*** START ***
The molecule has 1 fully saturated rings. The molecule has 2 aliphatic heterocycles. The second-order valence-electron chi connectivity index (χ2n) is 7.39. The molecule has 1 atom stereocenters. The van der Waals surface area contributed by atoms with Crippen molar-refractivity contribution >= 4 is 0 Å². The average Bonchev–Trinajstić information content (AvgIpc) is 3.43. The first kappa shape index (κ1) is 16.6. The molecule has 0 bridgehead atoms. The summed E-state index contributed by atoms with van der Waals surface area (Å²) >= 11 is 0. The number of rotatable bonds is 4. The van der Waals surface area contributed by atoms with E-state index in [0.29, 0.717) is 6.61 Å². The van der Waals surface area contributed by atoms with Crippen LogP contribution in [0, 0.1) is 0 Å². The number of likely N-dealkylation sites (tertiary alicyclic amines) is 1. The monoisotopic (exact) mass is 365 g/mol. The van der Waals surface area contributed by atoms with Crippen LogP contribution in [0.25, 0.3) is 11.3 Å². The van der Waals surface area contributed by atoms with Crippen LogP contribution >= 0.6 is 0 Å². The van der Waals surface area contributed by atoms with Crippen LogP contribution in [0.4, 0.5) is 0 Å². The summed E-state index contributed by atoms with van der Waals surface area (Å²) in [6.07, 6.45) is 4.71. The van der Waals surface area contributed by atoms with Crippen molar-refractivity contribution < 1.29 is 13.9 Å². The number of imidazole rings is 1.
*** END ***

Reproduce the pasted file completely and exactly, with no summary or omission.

The molecule has 1 fully saturated rings. The molecule has 2 aliphatic heterocycles. The second-order valence-electron chi connectivity index (χ2n) is 7.39. The molecule has 1 atom stereocenters. The van der Waals surface area contributed by atoms with Crippen molar-refractivity contribution >= 4 is 0 Å². The average Bonchev–Trinajstić information content (AvgIpc) is 3.43. The first kappa shape index (κ1) is 16.6. The molecule has 0 bridgehead atoms. The summed E-state index contributed by atoms with van der Waals surface area (Å²) >= 11 is 0. The number of rotatable bonds is 4. The van der Waals surface area contributed by atoms with E-state index in [0.29, 0.717) is 6.61 Å². The van der Waals surface area contributed by atoms with Crippen LogP contribution in [0, 0.1) is 0 Å². The number of likely N-dealkylation sites (tertiary alicyclic amines) is 1. The monoisotopic (exact) mass is 365 g/mol. The van der Waals surface area contributed by atoms with Crippen LogP contribution in [0.25, 0.3) is 11.3 Å². The van der Waals surface area contributed by atoms with Crippen LogP contribution >= 0.6 is 0 Å². The van der Waals surface area contributed by atoms with Crippen LogP contribution in [0.4, 0.5) is 0 Å². The summed E-state index contributed by atoms with van der Waals surface area (Å²) in [6.07, 6.45) is 4.71. The van der Waals surface area contributed by atoms with Crippen molar-refractivity contribution < 1.29 is 13.9 Å². The number of imidazole rings is 1.